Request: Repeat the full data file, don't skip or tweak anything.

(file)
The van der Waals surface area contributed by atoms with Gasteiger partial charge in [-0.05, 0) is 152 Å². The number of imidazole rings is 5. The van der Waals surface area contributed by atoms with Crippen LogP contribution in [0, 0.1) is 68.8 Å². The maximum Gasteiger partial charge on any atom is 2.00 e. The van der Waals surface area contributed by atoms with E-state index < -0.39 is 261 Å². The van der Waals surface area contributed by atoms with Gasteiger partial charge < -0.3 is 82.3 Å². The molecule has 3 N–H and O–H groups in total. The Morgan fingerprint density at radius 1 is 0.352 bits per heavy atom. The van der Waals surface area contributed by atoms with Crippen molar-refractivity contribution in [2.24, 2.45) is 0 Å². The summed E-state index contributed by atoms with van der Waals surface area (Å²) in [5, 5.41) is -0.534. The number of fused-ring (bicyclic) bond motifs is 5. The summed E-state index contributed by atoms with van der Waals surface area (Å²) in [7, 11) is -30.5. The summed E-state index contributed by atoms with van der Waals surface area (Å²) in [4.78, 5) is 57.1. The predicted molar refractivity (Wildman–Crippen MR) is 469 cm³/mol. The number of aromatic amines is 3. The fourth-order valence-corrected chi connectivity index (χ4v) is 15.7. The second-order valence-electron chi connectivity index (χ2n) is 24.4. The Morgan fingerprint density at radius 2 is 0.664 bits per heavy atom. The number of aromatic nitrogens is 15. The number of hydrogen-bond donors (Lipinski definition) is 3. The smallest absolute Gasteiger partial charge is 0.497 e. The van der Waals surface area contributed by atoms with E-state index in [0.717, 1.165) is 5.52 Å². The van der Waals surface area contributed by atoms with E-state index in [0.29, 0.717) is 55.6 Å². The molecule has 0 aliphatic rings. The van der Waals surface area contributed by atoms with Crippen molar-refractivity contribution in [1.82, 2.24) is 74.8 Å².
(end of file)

The van der Waals surface area contributed by atoms with Gasteiger partial charge in [-0.05, 0) is 152 Å². The number of imidazole rings is 5. The van der Waals surface area contributed by atoms with Crippen LogP contribution in [0, 0.1) is 68.8 Å². The maximum Gasteiger partial charge on any atom is 2.00 e. The van der Waals surface area contributed by atoms with E-state index < -0.39 is 261 Å². The van der Waals surface area contributed by atoms with Gasteiger partial charge < -0.3 is 82.3 Å². The molecule has 3 N–H and O–H groups in total. The Morgan fingerprint density at radius 1 is 0.352 bits per heavy atom. The van der Waals surface area contributed by atoms with Crippen molar-refractivity contribution in [2.24, 2.45) is 0 Å². The summed E-state index contributed by atoms with van der Waals surface area (Å²) in [5, 5.41) is -0.534. The number of fused-ring (bicyclic) bond motifs is 5. The summed E-state index contributed by atoms with van der Waals surface area (Å²) in [7, 11) is -30.5. The summed E-state index contributed by atoms with van der Waals surface area (Å²) in [4.78, 5) is 57.1. The predicted molar refractivity (Wildman–Crippen MR) is 469 cm³/mol. The number of aromatic amines is 3. The fourth-order valence-corrected chi connectivity index (χ4v) is 15.7. The second-order valence-electron chi connectivity index (χ2n) is 24.4. The Morgan fingerprint density at radius 2 is 0.664 bits per heavy atom. The number of aromatic nitrogens is 15. The number of hydrogen-bond donors (Lipinski definition) is 3. The smallest absolute Gasteiger partial charge is 0.497 e. The van der Waals surface area contributed by atoms with E-state index in [0.717, 1.165) is 5.52 Å². The van der Waals surface area contributed by atoms with E-state index in [0.29, 0.717) is 55.6 Å². The molecule has 0 aliphatic rings. The van der Waals surface area contributed by atoms with Crippen molar-refractivity contribution in [1.82, 2.24) is 74.8 Å².